Q How can I protect myself if I am over the age of 60?

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A

If you are over the age of 60, stay home as much as possible, avoid crowds and non-essential travel.

To prevent the coronavirus (COVID-19), you should:

  • Wash your hands frequently with warm soap and water for at least 20 seconds.
  • Use hand sanitizer with at least 60% alcohol if you are unable to wash your hands.
  • Do not touch your eyes, nose or mouth.
  • Avoid close contact (about six feet) with other people.
  • Clean and disinfect surfaces that are touched daily, such as keyboards, doorknobs, tables, remotes or light switches. You can disinfect using diluted bleach, alcohol solutions with at least 70% alcohol and some common household disinfectants (please check the label).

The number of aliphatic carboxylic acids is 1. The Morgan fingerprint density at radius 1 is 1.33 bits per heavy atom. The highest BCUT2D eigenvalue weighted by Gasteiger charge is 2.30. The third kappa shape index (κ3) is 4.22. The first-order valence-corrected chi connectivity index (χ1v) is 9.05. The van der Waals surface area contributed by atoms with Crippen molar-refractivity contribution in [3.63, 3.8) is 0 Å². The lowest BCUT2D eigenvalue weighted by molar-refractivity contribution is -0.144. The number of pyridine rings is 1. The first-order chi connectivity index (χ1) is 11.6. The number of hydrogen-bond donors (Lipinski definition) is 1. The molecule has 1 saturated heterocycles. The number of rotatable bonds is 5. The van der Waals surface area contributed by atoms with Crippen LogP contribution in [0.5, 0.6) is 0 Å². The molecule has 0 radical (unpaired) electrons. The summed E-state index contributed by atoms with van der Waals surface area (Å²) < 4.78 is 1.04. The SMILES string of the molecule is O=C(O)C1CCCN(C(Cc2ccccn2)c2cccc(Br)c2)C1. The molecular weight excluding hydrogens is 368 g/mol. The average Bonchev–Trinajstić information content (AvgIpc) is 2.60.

To prepare for staying at home, you should also:

  • Contact your health care provider to ask about getting extra necessary medications.
  • Consider mail-order for medications if you cannot get extra.
  • Make sure you have over-the-counter medicines and tissues at home.
  • Have your groceries delivered or brought to your home by family or friends.

Q How can I protect myself if I am pregnant?

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A

Since there is no vaccine or medication, the best way to prevent the coronavirus (COVID-19) is to avoid being exposed to it.

You can protect yourself the following ways:

  • Wash your hands frequently with warm soap and water for at least 20 seconds.
  • Use hand sanitizer with at least 60% alcohol if you are unable to wash your hands.
  • Do not touch your eyes, nose or mouth.
  • Avoid close contact (about six feet) with other people.